One of the most successful networking technologies of recent years has been IEEE 802.11 or, as it is commonly known, “Wi-Fi.” Wireless networks have seen widespread deployment within organizations as well as in public “hotspots” all over the world. As a frequent traveler, I am very pleased with this development. It has been a long time since I had to resort to a modem and phone line in order to access e-mail or use the Web. Wireless networks have truly changed the way we use the Internet. Our first article, by T. Sridhar, explores the emerging use of Wireless LAN Switches in wireless access networks.
IPv6 is a technology that perhaps should have been widely deployed by now, but wide deployment has not happened yet, for numerous reasons. This journal has covered many aspects of IPv6. This time, Iljitsch van Beijnum looks at some of the details you need to be aware of when considering a move to IPv6. The article is adapted from his book Running IPv6, which was reviewed in our December 2005 issue.
In previous editions of IPJ we have pointed you to other sources of information, such as The IETF Journal, Geoff Huston’s ISP Column, and other documents available from the Internet Society Website at http://www.isoc.org. This time I want to make you aware of an article that originally appeared in Apster, the newsletter of the Asia Pacific Network Information Centre (APNIC), one of the five Regional Internet Registries (RIRs). The article is entitled “IP Addressing in China and the Myth of Address Shortage,” and you will find the URL for it in our “Fragments” section. If you want to further explore the work of the RIRs, you can start by visiting the Number Resource Organization (NRO) at http://nro.net.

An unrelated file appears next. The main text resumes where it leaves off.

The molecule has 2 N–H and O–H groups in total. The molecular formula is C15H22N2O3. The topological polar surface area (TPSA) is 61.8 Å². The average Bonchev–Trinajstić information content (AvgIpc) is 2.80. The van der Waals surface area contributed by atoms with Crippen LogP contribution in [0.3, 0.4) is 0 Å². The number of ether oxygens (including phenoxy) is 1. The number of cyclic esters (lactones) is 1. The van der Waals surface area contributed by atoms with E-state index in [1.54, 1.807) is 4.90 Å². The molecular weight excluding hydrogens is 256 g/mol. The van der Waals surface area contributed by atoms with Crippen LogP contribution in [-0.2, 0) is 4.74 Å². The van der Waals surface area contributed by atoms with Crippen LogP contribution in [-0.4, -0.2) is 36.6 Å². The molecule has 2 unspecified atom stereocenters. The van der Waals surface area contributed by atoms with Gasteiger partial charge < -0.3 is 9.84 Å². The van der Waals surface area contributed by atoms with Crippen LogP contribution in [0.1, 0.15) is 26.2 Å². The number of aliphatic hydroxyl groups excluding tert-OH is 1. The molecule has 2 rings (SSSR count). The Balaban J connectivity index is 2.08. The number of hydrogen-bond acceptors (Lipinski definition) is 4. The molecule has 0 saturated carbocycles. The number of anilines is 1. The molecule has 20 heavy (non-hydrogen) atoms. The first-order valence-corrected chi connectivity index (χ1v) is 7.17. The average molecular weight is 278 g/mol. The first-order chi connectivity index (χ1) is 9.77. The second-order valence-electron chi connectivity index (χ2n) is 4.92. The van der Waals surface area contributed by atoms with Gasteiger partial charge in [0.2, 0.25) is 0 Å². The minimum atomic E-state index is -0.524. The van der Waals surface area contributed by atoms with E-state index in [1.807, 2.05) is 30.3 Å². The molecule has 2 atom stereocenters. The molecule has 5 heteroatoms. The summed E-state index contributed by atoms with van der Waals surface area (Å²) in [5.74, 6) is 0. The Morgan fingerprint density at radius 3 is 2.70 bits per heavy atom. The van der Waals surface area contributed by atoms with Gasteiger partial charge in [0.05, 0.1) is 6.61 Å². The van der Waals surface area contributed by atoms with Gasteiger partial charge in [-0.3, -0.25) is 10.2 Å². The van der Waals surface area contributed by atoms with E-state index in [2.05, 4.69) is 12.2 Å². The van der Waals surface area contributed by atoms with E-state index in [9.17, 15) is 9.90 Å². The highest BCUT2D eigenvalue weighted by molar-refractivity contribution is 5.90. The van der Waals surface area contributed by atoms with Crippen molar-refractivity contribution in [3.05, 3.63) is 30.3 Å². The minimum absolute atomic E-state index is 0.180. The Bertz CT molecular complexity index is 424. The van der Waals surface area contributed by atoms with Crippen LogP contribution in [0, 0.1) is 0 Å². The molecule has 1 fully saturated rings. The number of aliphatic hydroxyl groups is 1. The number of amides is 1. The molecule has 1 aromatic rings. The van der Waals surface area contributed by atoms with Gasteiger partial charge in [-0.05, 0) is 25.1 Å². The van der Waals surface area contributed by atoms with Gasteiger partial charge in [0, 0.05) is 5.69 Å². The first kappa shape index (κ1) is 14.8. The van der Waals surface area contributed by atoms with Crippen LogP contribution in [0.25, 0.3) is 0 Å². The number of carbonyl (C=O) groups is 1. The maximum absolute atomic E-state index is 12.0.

You may have read that both of our sister publications, Packet and IQ Magazine, are publishing their final issues this September. Naturally, this has led to some of our readers asking what is in store for IPJ. We want to reassure you that we intend to continue publishing IPJ in both its paper and online forms. Plans are also under way to enhance our Website to provide you with more tools and resources. If you have suggestions for the Website, please send us a note at firstname.lastname@example.org.
—Ole J. Jacobsen, Editor and Publisher